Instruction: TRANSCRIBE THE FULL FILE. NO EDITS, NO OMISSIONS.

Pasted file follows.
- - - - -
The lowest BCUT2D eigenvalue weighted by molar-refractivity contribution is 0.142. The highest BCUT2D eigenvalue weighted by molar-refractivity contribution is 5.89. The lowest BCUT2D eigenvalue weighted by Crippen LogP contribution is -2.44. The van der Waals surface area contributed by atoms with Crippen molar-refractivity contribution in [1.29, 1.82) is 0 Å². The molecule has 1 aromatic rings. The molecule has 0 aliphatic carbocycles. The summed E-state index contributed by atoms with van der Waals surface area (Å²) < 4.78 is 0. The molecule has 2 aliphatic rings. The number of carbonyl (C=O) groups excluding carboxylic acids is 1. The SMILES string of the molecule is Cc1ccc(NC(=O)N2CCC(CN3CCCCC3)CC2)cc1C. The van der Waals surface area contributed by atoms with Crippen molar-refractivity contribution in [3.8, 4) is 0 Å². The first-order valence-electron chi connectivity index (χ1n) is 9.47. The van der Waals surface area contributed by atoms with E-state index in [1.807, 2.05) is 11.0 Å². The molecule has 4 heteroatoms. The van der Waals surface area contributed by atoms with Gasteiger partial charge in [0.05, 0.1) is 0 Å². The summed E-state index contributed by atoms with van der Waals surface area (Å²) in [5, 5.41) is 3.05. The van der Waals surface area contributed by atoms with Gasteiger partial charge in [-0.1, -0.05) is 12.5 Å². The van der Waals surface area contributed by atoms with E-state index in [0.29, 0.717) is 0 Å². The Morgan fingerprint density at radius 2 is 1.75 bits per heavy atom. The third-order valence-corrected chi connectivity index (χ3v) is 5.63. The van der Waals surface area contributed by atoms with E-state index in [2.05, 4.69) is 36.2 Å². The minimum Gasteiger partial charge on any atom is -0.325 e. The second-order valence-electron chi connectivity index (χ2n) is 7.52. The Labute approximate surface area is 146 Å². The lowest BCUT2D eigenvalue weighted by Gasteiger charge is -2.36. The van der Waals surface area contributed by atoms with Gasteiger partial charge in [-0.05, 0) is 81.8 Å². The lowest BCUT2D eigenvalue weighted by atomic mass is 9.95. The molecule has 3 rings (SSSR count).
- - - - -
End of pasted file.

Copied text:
The lowest BCUT2D eigenvalue weighted by molar-refractivity contribution is 0.142. The highest BCUT2D eigenvalue weighted by molar-refractivity contribution is 5.89. The lowest BCUT2D eigenvalue weighted by Crippen LogP contribution is -2.44. The van der Waals surface area contributed by atoms with Crippen molar-refractivity contribution in [1.29, 1.82) is 0 Å². The molecule has 1 aromatic rings. The molecule has 0 aliphatic carbocycles. The summed E-state index contributed by atoms with van der Waals surface area (Å²) < 4.78 is 0. The molecule has 2 aliphatic rings. The number of carbonyl (C=O) groups excluding carboxylic acids is 1. The SMILES string of the molecule is Cc1ccc(NC(=O)N2CCC(CN3CCCCC3)CC2)cc1C. The van der Waals surface area contributed by atoms with Crippen molar-refractivity contribution in [3.8, 4) is 0 Å². The first-order valence-electron chi connectivity index (χ1n) is 9.47. The van der Waals surface area contributed by atoms with E-state index in [1.807, 2.05) is 11.0 Å². The molecule has 4 heteroatoms. The van der Waals surface area contributed by atoms with Gasteiger partial charge in [0.05, 0.1) is 0 Å². The summed E-state index contributed by atoms with van der Waals surface area (Å²) in [5, 5.41) is 3.05. The van der Waals surface area contributed by atoms with Gasteiger partial charge in [-0.1, -0.05) is 12.5 Å². The van der Waals surface area contributed by atoms with E-state index in [0.29, 0.717) is 0 Å². The Morgan fingerprint density at radius 2 is 1.75 bits per heavy atom. The third-order valence-corrected chi connectivity index (χ3v) is 5.63. The van der Waals surface area contributed by atoms with E-state index in [2.05, 4.69) is 36.2 Å². The minimum Gasteiger partial charge on any atom is -0.325 e. The second-order valence-electron chi connectivity index (χ2n) is 7.52. The Labute approximate surface area is 146 Å². The lowest BCUT2D eigenvalue weighted by Gasteiger charge is -2.36. The van der Waals surface area contributed by atoms with Gasteiger partial charge in [-0.05, 0) is 81.8 Å². The lowest BCUT2D eigenvalue weighted by atomic mass is 9.95. The molecule has 3 rings (SSSR count).